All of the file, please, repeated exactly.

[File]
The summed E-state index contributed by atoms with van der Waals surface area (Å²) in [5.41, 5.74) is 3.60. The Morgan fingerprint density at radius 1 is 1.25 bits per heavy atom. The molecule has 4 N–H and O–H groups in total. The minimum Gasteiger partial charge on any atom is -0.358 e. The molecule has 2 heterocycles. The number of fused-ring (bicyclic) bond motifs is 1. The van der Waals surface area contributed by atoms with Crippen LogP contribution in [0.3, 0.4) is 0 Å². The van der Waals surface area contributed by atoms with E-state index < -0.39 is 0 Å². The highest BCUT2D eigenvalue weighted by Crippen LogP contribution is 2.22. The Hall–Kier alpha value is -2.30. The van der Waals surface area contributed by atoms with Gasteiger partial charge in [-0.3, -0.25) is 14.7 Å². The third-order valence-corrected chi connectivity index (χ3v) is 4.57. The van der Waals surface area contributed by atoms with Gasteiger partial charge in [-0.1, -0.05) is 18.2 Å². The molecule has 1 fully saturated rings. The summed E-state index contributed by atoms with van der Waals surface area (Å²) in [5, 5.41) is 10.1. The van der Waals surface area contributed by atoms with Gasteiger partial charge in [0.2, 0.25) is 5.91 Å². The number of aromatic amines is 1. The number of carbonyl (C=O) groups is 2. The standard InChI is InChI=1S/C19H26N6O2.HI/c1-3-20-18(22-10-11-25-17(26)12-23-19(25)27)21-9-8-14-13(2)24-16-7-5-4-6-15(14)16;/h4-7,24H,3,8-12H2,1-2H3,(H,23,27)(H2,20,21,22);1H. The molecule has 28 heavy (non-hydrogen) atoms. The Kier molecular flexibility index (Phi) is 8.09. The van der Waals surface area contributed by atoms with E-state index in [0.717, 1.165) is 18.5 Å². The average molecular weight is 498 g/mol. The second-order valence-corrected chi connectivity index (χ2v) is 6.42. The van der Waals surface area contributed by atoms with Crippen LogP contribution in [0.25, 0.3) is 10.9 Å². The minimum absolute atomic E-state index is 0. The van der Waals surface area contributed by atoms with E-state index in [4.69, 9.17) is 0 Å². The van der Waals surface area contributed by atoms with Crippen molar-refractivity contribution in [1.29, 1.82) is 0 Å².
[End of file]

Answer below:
The summed E-state index contributed by atoms with van der Waals surface area (Å²) in [5.41, 5.74) is 3.60. The Morgan fingerprint density at radius 1 is 1.25 bits per heavy atom. The molecule has 4 N–H and O–H groups in total. The minimum Gasteiger partial charge on any atom is -0.358 e. The molecule has 2 heterocycles. The number of fused-ring (bicyclic) bond motifs is 1. The van der Waals surface area contributed by atoms with Crippen LogP contribution in [0.3, 0.4) is 0 Å². The van der Waals surface area contributed by atoms with E-state index < -0.39 is 0 Å². The highest BCUT2D eigenvalue weighted by Crippen LogP contribution is 2.22. The Hall–Kier alpha value is -2.30. The van der Waals surface area contributed by atoms with Gasteiger partial charge in [-0.3, -0.25) is 14.7 Å². The third-order valence-corrected chi connectivity index (χ3v) is 4.57. The van der Waals surface area contributed by atoms with Gasteiger partial charge in [-0.1, -0.05) is 18.2 Å². The molecule has 1 fully saturated rings. The summed E-state index contributed by atoms with van der Waals surface area (Å²) in [5, 5.41) is 10.1. The van der Waals surface area contributed by atoms with Gasteiger partial charge in [0.2, 0.25) is 5.91 Å². The number of aromatic amines is 1. The number of carbonyl (C=O) groups is 2. The standard InChI is InChI=1S/C19H26N6O2.HI/c1-3-20-18(22-10-11-25-17(26)12-23-19(25)27)21-9-8-14-13(2)24-16-7-5-4-6-15(14)16;/h4-7,24H,3,8-12H2,1-2H3,(H,23,27)(H2,20,21,22);1H. The molecule has 28 heavy (non-hydrogen) atoms. The Kier molecular flexibility index (Phi) is 8.09. The van der Waals surface area contributed by atoms with E-state index in [0.717, 1.165) is 18.5 Å². The average molecular weight is 498 g/mol. The second-order valence-corrected chi connectivity index (χ2v) is 6.42. The van der Waals surface area contributed by atoms with Crippen LogP contribution in [0.25, 0.3) is 10.9 Å². The minimum absolute atomic E-state index is 0. The van der Waals surface area contributed by atoms with E-state index in [4.69, 9.17) is 0 Å². The van der Waals surface area contributed by atoms with Crippen molar-refractivity contribution in [1.29, 1.82) is 0 Å².